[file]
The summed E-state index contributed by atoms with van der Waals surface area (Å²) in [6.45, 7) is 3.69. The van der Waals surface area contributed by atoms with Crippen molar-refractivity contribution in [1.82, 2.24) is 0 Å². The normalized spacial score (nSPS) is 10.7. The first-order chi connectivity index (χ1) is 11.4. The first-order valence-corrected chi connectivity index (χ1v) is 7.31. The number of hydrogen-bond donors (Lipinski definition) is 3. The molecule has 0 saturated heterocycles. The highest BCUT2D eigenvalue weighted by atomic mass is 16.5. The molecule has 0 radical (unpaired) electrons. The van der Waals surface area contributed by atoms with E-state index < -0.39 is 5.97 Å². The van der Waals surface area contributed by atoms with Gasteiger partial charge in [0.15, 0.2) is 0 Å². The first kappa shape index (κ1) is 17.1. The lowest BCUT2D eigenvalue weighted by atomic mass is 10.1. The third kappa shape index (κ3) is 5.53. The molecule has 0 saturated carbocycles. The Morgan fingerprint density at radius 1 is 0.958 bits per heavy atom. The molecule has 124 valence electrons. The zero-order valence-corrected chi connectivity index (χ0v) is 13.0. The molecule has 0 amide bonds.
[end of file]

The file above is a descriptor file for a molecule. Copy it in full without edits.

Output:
The summed E-state index contributed by atoms with van der Waals surface area (Å²) in [6.45, 7) is 3.69. The van der Waals surface area contributed by atoms with Crippen molar-refractivity contribution in [1.82, 2.24) is 0 Å². The normalized spacial score (nSPS) is 10.7. The first-order chi connectivity index (χ1) is 11.4. The first-order valence-corrected chi connectivity index (χ1v) is 7.31. The number of hydrogen-bond donors (Lipinski definition) is 3. The molecule has 0 saturated heterocycles. The highest BCUT2D eigenvalue weighted by atomic mass is 16.5. The molecule has 0 radical (unpaired) electrons. The van der Waals surface area contributed by atoms with E-state index < -0.39 is 5.97 Å². The van der Waals surface area contributed by atoms with Gasteiger partial charge in [0.15, 0.2) is 0 Å². The first kappa shape index (κ1) is 17.1. The lowest BCUT2D eigenvalue weighted by atomic mass is 10.1. The third kappa shape index (κ3) is 5.53. The molecule has 0 saturated carbocycles. The Morgan fingerprint density at radius 1 is 0.958 bits per heavy atom. The molecule has 124 valence electrons. The zero-order valence-corrected chi connectivity index (χ0v) is 13.0. The molecule has 0 amide bonds.